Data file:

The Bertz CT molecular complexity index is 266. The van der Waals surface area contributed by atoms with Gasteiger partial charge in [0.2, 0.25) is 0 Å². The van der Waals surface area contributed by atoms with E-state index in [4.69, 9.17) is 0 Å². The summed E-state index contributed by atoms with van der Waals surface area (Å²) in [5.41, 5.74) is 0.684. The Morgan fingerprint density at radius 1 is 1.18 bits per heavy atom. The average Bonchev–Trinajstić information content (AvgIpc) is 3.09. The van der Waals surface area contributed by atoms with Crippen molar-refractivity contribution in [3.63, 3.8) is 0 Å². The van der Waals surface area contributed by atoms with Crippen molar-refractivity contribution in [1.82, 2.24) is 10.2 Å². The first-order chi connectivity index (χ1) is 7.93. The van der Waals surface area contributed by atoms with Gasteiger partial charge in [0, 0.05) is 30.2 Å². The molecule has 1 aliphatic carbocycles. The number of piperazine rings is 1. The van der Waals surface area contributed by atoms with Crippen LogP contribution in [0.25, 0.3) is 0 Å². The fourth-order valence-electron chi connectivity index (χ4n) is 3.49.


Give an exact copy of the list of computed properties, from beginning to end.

The Bertz CT molecular complexity index is 266. The van der Waals surface area contributed by atoms with Gasteiger partial charge in [0.2, 0.25) is 0 Å². The van der Waals surface area contributed by atoms with E-state index in [4.69, 9.17) is 0 Å². The summed E-state index contributed by atoms with van der Waals surface area (Å²) in [5.41, 5.74) is 0.684. The Morgan fingerprint density at radius 1 is 1.18 bits per heavy atom. The average Bonchev–Trinajstić information content (AvgIpc) is 3.09. The van der Waals surface area contributed by atoms with Crippen molar-refractivity contribution in [3.63, 3.8) is 0 Å². The van der Waals surface area contributed by atoms with Crippen molar-refractivity contribution in [1.82, 2.24) is 10.2 Å². The first-order chi connectivity index (χ1) is 7.93. The van der Waals surface area contributed by atoms with Gasteiger partial charge in [0, 0.05) is 30.2 Å². The molecule has 1 aliphatic carbocycles. The number of piperazine rings is 1. The van der Waals surface area contributed by atoms with Crippen LogP contribution in [0.25, 0.3) is 0 Å². The fourth-order valence-electron chi connectivity index (χ4n) is 3.49.